• Improve well-being. A lack of defined values can result in a toxic work environment. You might find employees that don’t feel like they’re part of the team. They might be less likely to take risks or lack the necessary communication skills. Improve well-being at work by taking the time to define your values, and offer vital leadership training so employees feel supported.
  • Improve the customer experience. As you improve the employee experience, the customer experience will naturally evolve and improve as well. It’s a natural consequence of employees who feel empowered, valued, and supported in their roles. With a clearly defined core mission, employees can make decisions based on a strong culture and what they feel best represents the organization. In return, customers are more satisfied and enjoy a better overall experience when interacting with your employees. It’s a win-win!

Creating a leadership training program

A leadership training program isn’t only for your C-suite and managers; it can benefit any employee. That’s because a solid leadership and culture training program helps teach skills from communication to conflict resolution, motivation, and even change management. 

If you’re still struggling with the idea of investing in a leadership training program, it may help to reframe the “why” behind it. Sure, you want all of the great benefits like engaged employees and increased customer satisfaction, but what about your organizational culture makes it special? Why would someone want to work there? Taking the time to define these factors can help you uncover where to start in outlining your leadership training program.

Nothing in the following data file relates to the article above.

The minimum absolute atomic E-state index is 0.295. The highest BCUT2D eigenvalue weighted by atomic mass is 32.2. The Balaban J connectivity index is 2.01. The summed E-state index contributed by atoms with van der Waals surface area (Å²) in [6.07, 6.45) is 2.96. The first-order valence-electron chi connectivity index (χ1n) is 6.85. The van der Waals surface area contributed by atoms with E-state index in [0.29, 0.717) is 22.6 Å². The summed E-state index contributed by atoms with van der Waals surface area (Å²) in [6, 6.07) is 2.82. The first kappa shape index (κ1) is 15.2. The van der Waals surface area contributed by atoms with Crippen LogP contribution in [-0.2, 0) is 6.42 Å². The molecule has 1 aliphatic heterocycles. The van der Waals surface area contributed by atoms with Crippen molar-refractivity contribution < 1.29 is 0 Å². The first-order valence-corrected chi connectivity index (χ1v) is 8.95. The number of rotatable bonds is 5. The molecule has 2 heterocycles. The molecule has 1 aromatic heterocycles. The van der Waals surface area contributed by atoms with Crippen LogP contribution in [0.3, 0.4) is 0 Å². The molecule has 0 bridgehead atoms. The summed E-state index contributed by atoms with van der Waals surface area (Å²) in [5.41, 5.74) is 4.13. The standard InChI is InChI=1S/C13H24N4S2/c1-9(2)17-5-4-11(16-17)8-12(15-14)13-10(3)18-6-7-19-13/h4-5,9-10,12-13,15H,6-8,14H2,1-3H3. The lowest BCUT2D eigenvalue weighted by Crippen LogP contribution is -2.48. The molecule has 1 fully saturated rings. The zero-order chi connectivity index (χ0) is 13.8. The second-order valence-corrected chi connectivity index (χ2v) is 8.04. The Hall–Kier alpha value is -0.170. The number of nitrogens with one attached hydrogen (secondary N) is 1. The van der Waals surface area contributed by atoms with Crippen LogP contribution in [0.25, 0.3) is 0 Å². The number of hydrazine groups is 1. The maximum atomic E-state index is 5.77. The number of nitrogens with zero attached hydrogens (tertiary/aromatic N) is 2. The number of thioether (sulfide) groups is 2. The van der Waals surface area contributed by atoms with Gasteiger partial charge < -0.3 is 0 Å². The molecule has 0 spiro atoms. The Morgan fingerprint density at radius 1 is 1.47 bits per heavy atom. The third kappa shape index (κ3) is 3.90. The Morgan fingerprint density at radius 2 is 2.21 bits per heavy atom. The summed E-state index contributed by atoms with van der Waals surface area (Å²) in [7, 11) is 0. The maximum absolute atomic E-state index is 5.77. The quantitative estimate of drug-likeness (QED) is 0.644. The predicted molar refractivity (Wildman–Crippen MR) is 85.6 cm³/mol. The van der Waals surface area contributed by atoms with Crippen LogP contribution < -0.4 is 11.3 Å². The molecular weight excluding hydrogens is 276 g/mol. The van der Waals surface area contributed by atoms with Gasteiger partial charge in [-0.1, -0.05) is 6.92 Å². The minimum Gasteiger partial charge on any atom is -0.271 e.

Remember, good leadership training helps align employees with your organization’s culture and values. It helps adjust intentions and teaches team members to better leverage their everyday experiences as learning opportunities. 

Leadership training topics

If you’re ready to start outlining your training objectives, here are some of the topics you should think about covering: 

Leadership communication

Whether it’s a manager speaking to an employee, team members talking to each other, or an employee reporting to a leader, every communication should be an opportunity to reinforce your organization’s values. Leadership communication training teaches the importance of listening, using empathy, and utilizing crucial messaging to stay open, honest, and working toward a solution. 

Motivating teams

What keeps your employees going day after day? Taking some time to investigate their motivations might surprise you and lead you to create training that aligns employee motivation with your organization’s goals. That way, your managers know exactly how to keep employees locked in and working together for the greater good.